Lot 124

Arizona 2013

1956 Austin-Healey 100M BN2 'Le Mans' Roadster


$130,000 - $160,000 USD | Not Sold

United States | Phoenix, Arizona



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Engine No.
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110 hp, 2,660 cc OHV four-cylinder engine with twin SU carburetors, four-speed manual gearbox with overdrive, independent front suspension with coil springs and wishbones, live rear axle with semi-elliptic rear springs, and four-wheel hydraulic drum brakes. Wheelbase: 90 in.

• One of 640100M Le Mans factory-built roadsters

• Matching numbers, as confirmed by a BMC Heritage Certificate

• Reno Red with black coves and a red leather interior

In 1952, the British Motor Corporation held a competition to design a new two-seater Austin sports car. Donald Healey’s “100” won, and his Earls Court Motor Show prototype was ordered into production. With a fold-down windshield and knock-off wire wheels, it epitomized the affordable British sports car.

By the time the Healey 100 made its appearance at the 1953 International Motor Sports Show in New York, it was being built at Austin’s factory at Longbridge, and it had become the Austin-Healey 100 BN1.

“It’s really that good!” Motor Trend magazine announced after its first American road test.

With aluminum body-surrounds attached to a steel shell on a beefy frame, the Healey 100-4 was simple, robust, and fast. It weighed only 2,015 pounds, and at $2,995 (the price of a Buick Century Convertible), it would become a huge hit in America. From 1953 to 1955, the company produced 10,688 examples, with more than half that total going to the United States. The Healey’s 2,660-cubic centimeter four-cylinder engine generated 90 horsepower, and the little roadster could reach 110 mph and go from 0–60 in 10.5 seconds. The BN1 model had a three-speed gearbox with overdrive on the top two gears, but this was replaced by a four-speed in 1955.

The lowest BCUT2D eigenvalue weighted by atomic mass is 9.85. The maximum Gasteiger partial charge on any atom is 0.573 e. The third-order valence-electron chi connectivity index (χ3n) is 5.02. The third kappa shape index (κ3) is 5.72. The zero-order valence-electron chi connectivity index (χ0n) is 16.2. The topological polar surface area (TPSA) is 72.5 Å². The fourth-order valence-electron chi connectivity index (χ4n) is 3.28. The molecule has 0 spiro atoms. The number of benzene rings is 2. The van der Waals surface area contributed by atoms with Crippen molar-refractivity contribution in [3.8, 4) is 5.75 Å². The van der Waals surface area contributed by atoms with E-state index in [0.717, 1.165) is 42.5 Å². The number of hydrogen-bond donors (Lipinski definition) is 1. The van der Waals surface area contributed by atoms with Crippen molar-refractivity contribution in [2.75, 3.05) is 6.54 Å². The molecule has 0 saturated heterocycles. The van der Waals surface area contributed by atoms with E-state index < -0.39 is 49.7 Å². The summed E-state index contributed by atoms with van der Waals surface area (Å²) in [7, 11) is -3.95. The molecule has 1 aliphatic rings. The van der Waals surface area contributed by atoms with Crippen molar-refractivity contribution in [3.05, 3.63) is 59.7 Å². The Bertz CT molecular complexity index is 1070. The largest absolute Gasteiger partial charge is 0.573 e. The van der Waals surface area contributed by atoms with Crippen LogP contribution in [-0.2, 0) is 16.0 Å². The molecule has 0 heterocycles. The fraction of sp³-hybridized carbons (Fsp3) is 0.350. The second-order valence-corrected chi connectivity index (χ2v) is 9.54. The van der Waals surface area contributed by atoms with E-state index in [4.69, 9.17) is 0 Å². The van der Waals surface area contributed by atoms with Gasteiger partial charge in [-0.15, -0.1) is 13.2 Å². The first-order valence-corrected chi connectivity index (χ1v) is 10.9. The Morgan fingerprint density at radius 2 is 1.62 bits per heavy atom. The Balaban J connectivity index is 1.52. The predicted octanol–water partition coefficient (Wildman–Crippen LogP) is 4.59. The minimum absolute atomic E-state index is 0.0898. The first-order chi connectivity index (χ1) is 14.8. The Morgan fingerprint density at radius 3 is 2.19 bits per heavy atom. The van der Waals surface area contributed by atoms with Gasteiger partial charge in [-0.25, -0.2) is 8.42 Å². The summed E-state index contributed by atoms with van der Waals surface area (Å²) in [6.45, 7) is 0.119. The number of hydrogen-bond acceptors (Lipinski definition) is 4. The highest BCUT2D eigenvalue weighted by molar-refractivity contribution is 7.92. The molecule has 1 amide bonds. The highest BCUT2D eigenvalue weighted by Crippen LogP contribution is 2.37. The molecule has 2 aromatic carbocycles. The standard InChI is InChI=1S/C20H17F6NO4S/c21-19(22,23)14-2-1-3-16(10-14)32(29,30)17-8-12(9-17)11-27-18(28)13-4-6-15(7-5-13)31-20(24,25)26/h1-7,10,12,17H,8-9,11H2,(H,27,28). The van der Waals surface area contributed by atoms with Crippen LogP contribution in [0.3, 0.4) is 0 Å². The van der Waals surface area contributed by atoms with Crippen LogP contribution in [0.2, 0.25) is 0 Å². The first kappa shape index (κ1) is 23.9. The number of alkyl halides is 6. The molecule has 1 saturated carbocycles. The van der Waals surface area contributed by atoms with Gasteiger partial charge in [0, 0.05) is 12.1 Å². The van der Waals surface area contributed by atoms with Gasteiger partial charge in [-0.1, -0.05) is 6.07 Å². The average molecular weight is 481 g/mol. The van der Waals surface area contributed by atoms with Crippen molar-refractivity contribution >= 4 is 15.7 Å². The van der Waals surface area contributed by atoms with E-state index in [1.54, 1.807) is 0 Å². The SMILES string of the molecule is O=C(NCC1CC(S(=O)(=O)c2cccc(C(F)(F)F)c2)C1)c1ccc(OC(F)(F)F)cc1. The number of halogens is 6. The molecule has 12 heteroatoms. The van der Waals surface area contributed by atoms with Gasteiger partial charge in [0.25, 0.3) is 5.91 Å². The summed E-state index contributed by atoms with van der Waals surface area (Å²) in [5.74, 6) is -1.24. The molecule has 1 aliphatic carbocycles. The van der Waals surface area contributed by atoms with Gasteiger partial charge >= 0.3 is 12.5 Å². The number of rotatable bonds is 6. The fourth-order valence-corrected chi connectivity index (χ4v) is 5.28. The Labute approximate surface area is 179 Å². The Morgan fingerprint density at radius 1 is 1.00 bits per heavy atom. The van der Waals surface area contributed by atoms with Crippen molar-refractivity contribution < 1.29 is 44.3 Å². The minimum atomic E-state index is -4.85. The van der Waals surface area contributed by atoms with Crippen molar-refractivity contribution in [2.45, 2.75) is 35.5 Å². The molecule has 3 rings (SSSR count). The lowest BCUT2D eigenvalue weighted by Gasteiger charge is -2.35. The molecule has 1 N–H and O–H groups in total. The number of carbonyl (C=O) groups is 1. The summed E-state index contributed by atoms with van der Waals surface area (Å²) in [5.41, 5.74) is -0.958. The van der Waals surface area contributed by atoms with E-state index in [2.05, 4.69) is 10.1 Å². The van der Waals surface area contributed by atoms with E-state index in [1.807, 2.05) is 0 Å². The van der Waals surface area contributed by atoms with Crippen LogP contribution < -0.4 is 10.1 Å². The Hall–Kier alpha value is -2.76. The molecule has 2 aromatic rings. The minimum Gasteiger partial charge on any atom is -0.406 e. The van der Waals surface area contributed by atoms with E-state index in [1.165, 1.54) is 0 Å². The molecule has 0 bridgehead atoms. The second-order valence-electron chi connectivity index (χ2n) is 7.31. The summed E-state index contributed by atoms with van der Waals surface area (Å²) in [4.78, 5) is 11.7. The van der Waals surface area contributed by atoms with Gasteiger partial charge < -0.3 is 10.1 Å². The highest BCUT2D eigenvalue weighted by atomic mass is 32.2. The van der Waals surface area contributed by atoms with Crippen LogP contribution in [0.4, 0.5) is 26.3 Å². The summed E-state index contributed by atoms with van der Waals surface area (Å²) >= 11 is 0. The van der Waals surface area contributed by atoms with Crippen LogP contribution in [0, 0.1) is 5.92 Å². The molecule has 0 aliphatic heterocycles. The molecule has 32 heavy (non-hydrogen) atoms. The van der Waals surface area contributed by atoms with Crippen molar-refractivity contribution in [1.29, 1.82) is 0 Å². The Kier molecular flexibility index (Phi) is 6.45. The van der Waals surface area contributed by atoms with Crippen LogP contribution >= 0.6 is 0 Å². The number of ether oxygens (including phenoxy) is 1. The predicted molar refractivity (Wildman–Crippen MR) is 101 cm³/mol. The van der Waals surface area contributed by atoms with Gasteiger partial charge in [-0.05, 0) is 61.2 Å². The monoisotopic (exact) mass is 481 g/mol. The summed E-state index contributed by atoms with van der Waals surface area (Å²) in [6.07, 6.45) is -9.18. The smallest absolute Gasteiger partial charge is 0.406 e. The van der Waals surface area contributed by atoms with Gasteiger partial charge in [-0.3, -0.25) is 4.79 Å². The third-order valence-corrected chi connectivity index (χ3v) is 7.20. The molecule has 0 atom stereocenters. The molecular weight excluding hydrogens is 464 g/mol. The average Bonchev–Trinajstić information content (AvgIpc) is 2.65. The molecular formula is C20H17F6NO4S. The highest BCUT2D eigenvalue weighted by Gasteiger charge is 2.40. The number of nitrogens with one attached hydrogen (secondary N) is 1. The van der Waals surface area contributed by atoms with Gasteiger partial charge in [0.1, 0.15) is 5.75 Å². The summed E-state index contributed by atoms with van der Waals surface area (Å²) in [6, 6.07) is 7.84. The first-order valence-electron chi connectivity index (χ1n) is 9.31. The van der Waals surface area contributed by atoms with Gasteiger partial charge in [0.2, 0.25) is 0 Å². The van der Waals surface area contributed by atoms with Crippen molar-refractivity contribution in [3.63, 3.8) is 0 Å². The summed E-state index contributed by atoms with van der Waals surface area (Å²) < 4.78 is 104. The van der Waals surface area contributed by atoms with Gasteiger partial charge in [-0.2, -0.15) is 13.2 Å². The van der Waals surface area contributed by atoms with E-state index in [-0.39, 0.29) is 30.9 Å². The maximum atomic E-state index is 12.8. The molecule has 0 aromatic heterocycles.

Buyers who opted for the Le Mans, or the 100M model when it appeared in late-1955, received an additional 20 horsepower. With 110 horsepower, 0–60 came up in 9.6 seconds, and a top speed rose to 120 mph. Performance was boosted by a higher 8:1 compression ratio, a high-lift camshaft, larger 1¾-inch SU carburetors, and a cold air intake. Additionally, they included a louvered hood held down by a leather strap, as well as “Le Mans” badging and a dash plaque.

Later in 1956, the longer 100-6 model was introduced with jump seats in the rear, a fixed windshield, and the heavy Austin Westminster 2,639-cubic centimeter six-cylinder engine. The new car was heavier, slower, and nose-heavy, and enthusiasts prefer the earlier model.

The car on offer is a genuine, factory built, matching-numbers 100M, confirmed by its BMC Heritage Certificate. It was built in January 1956 and shipped to New York, fitted with a heater, a louvered hood, and a laminated windshield, top, and side curtains.

Recently restored inside and out, it was repainted in its original Reno Red, with black coves and a red leather interior. The car indicates 75,540 miles, which is believed to be original, and the car has been driven little since the restoration was completed.

Big Healeys have always been a pure joy to drive. They are fast enough for modern traffic, but big enough for U.S. distances, and they are relatively trouble-free. This has to be considered one of the most significant models, as well as one of the best-handling. The tilt-back windshield and knock-off wire wheels remain as iconic now as they were at the time.